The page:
When you’re connecting with a web page, you enter a URL (Uniform Resource Locator) into the browser to reach a certain internet location. This is how you identify it on your device’s web browser. You don’t want to end up on the wrong website.
How do your users get to your website once they type in a URL using some catchy, easy-to-remember words that relate to the website they want to reach? To them, it’s a simple mouse click. On the backend, it’s a completely different story.
The URL is also known as a site’s domain name. Typing it into a browser is like dialing a telephone number. Each domain name is linked with a numerical address, known as the IP address (e.g. 188.8.131.52 is the IP address for AWS.com). Using the domain name saves you the hassle of remembering this lengthy number every time you want to reach a website.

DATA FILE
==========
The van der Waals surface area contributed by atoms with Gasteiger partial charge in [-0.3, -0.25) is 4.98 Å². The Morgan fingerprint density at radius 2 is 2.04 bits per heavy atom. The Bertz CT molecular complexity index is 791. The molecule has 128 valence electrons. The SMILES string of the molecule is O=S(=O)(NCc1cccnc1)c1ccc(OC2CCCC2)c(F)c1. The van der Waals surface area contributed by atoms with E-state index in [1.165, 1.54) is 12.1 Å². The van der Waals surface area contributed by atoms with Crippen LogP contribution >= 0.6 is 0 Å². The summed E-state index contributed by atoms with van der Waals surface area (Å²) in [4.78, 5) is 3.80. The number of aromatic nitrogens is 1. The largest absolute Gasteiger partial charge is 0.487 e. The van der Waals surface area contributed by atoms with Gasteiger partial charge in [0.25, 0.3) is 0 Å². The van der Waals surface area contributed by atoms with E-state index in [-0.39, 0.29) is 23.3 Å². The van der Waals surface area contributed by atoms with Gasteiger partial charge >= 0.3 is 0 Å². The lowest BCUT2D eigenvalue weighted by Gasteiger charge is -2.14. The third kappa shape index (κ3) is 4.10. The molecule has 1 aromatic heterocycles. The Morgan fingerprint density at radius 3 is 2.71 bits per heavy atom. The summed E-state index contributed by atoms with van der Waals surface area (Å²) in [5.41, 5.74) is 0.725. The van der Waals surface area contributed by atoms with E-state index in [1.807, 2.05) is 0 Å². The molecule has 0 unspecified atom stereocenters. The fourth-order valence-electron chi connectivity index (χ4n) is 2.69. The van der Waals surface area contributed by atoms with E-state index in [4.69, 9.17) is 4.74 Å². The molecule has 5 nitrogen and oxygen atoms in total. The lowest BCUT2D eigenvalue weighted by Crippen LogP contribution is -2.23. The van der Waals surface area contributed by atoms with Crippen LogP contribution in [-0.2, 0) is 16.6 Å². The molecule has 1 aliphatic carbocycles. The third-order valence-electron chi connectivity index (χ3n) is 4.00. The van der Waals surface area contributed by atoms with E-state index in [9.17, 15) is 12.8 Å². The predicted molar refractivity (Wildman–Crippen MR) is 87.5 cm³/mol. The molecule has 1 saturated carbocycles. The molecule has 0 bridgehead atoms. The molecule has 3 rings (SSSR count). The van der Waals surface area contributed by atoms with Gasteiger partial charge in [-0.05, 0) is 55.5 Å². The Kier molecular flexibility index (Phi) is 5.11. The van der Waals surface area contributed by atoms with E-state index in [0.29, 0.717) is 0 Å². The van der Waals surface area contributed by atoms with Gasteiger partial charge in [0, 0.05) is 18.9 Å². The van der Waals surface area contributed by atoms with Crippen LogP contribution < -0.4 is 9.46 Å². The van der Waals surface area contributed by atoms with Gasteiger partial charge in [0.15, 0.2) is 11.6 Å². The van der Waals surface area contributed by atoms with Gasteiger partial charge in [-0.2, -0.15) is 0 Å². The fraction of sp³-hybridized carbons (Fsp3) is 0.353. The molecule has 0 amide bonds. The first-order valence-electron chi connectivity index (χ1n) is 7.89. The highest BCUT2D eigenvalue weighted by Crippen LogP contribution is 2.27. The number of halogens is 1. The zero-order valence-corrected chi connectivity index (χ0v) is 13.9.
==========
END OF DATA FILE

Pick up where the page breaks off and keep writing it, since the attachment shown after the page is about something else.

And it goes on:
Once the user clicks their mouse to launch the URL, it then has to be converted into an IP address, a step that’s transparent to the user. The IP address allows computers to connect to each other, but a whole lot of work goes on in those milliseconds between typing in the URL and the final connection.
How does this work? In an AWS cloud environment, the answer is easy: Amazon Route 53. Let’s dive deeper into this valuable service in this latest chapter of AWS 101 in the same way we have looked at using Amazon S3 and EC2 and other key AWS services in our previous blogs.
What is Amazon Route 53?
Amazon Route 53 simplifies the way cloud architecture routes users to Internet applications. As was mentioned previously when we discussed DNS, the Route 53 service translates the URL names, such as www.onixnet.com into the corresponding numeric IP address, which looks like 184.108.40.206.